Because of all this, website owners have lost access to a huge chunk of data and insight to their visitors (let’s be real—very few people actually click ‘Accept’ on cookie consent pop-ups that appear on websites). To a degree, there was still some data being collected by analytics tools, but there were also undeniable gaps in reporting—sessions and page hits are not all recorded, conversions do not align with reports from ad platforms (e.g., Facebook or Google Ads), sources (or external pages that users come from before landing on the website) are often not properly attributed because of the lack of persistent data shared between websites, and more.
As a result, collected analytics and conversion data have become sort of unreliable—there’s now some misgivings about insights gained from reports, knowing that because of the discrepancies caused by blocked cookies, there may be some unknown information that’s not being taken into account.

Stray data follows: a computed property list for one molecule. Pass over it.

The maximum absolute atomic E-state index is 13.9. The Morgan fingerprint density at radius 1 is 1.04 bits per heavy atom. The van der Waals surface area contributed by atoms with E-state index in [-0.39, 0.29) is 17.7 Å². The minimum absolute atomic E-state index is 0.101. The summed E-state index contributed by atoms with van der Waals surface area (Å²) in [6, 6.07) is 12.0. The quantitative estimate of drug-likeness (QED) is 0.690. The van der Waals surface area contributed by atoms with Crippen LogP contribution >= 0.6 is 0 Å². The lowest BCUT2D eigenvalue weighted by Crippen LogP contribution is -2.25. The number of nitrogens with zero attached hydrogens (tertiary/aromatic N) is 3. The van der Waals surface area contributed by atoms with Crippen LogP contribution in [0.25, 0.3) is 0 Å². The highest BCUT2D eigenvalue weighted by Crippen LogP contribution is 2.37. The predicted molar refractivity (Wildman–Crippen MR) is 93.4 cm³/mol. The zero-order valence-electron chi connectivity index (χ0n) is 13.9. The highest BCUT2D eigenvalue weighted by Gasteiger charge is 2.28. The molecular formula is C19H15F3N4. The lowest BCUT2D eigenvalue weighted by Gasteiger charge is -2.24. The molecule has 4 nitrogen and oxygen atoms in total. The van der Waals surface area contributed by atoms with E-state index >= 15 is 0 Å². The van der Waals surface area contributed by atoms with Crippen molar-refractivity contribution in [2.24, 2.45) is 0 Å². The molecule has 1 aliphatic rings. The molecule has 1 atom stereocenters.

Enter Consent Mode.
What is Google Consent Mode?
To be clear right off the bat, Consent Mode does not provide a complete solution to the cookie problem described above. It’s also not a workaround that manages to collect the same data from users despite lack of recorded consent.
In a nutshell, Consent Mode is a feature that enables Google to adjust the behavior of tags used in your site according to the consent status by the user (i.e., whether consent is granted or denied). It introduces two new tag settings: ‘ad_storage’ and ‘analytics_storage’—which determine whether Google’s analytics and advertising tags can utilize browser storage.
How does Consent Mode work?